Plastic chemicals harm girls and boys? Fat chance!

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USA Today has begun a series this week pedalling the supposed link between trace level chemical exposure in consumer products and children’s health. So far, the alarmist lineup includes articles claiming that these chemicals — in the guise of “endocrine disruptors" —cause early puberty in girls while delaying it in boys.

Reporter Liz Szabo grouped “hormone-like environmental chemicals” with plausible puberty-hastening variables like obesity and genetic factors. She quotes Breast Cancer Fund’s Sandra Steingraber, who believes that because of these factors, “we've shortened the childhood of girls by about a year and a half.” A recent study asserts that one in ten white girls begin developing breasts by age seven — twice the rate seen in 1997.

Predictably, a companion article blaming chemicals for boys’ delayed puberty, along with obesity, targets atrazine and cites the long-debunked work of biologist Tyrone Hayes, Ph.D., linking atrazine to gender-bending effects in frogs. The article neglects to note that Hayes’ work has been condemned by even our own EPA, and none of his “research” has been confirmed outside his own lab. This is a good example of the junk passing for science that the USA Today series is based upon.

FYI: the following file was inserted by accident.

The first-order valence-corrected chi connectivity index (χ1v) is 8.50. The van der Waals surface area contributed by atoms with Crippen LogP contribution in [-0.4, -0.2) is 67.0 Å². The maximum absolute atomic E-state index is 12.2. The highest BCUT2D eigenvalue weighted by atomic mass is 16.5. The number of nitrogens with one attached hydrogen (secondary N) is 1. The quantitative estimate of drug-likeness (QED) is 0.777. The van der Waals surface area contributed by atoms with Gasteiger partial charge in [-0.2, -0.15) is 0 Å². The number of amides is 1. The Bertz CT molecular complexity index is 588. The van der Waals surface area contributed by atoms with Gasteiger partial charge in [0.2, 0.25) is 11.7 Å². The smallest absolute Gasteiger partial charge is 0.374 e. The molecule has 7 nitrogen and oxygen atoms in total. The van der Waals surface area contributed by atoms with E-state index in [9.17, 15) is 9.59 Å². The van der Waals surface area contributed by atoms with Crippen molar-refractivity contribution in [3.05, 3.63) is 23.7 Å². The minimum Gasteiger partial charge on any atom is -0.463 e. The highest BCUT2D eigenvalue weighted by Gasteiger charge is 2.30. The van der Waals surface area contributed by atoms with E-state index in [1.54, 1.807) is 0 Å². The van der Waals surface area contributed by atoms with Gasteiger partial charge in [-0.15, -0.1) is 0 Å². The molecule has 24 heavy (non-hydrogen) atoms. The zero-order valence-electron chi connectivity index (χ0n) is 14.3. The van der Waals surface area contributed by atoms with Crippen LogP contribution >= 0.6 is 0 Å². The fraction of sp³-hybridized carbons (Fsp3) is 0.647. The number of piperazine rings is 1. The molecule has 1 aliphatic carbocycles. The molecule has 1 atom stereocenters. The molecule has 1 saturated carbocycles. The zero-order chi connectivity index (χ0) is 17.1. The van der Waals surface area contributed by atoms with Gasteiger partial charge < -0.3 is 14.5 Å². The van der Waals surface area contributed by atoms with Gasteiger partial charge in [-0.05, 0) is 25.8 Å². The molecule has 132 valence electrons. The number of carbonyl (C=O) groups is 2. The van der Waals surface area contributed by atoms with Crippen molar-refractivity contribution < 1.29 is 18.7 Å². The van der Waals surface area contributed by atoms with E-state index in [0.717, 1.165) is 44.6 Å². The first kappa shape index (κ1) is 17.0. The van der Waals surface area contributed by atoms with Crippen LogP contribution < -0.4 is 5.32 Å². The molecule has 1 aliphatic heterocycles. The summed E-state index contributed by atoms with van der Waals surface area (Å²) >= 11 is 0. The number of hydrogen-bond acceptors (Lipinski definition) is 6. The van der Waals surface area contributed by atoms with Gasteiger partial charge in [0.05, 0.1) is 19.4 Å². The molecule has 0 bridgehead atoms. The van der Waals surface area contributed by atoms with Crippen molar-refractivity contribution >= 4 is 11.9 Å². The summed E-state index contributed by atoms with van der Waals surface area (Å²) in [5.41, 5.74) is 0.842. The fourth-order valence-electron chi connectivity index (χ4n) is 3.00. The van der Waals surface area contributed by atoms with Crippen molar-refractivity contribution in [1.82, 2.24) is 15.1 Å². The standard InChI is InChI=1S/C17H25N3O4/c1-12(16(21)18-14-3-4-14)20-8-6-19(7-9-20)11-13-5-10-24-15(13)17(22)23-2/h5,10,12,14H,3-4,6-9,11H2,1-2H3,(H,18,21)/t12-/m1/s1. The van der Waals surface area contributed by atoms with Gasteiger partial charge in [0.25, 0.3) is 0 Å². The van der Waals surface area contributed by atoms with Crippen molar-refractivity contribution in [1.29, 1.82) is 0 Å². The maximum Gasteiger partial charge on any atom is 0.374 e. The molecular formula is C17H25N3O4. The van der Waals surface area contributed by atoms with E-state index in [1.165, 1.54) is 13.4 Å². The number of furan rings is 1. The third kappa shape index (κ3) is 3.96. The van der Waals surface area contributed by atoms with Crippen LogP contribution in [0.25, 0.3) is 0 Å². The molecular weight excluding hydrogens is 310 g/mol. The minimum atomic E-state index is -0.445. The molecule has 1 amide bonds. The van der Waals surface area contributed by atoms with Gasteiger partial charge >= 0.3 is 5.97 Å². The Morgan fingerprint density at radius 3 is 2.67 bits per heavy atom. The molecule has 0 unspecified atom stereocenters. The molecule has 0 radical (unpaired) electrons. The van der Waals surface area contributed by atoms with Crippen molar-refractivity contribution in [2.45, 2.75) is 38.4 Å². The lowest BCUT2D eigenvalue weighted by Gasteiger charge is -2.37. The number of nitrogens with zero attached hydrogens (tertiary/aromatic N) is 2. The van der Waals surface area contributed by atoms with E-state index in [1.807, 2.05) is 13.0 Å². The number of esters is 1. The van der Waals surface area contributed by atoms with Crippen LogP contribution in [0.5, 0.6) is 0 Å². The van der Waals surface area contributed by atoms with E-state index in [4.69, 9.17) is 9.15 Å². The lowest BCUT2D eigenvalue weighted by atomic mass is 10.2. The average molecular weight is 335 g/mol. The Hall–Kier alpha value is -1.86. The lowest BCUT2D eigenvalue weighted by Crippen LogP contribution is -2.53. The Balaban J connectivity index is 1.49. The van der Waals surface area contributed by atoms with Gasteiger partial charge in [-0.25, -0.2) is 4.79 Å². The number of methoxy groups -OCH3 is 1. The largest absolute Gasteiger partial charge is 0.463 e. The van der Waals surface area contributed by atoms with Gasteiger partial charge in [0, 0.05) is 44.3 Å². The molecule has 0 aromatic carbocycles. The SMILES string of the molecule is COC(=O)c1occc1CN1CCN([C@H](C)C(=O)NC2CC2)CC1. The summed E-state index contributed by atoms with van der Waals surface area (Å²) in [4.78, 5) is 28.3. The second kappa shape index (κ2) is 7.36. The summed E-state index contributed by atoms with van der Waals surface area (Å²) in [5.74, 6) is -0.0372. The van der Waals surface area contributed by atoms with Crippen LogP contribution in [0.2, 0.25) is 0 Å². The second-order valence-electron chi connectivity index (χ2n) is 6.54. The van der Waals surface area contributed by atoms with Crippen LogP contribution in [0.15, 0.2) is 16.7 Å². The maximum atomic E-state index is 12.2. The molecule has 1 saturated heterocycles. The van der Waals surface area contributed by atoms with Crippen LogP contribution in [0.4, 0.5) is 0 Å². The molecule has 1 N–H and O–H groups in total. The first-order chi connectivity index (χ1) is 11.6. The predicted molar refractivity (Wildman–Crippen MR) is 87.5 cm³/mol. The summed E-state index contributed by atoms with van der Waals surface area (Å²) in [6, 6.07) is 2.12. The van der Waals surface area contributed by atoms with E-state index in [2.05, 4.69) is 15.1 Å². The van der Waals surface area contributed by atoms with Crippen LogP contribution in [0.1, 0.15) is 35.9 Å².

Szabo also posits that phthalates may have contributed to changes in boys’ development, referring to University of Rochester’s Shanna Swan and her study correlating exposure to “high” levels of phthalates in baby boys to a risk of reproductive abnormalities such as undescended testicles.

“There is no evidence whatsoever that exposure to trace-levels of chemicals has anything to do with puberty,” says ACSH's Dr. Gilbert Ross. “The age of menarche has been going down for quite some time because of better nutrition and the increasing incidence of obesity. We have not experienced any increased exposure to chemicals since 1997, which is when the article alleges the trend began. The so-called hormone-like environmental chemicals have hormonal effects that are somewhere between one-thousandth and one-millionth those of our own natural estrogens, and less even than the ‘phytoestrogens’ in soy products. Phthalates and plasticizers are decades old; their use can’t explain the onset of early puberty in the last decade. I think USA Today would better serve its readers by avoiding such scare stories, and instead, tell them about the simple child-safety measures we discussed in this Dispatch edition.”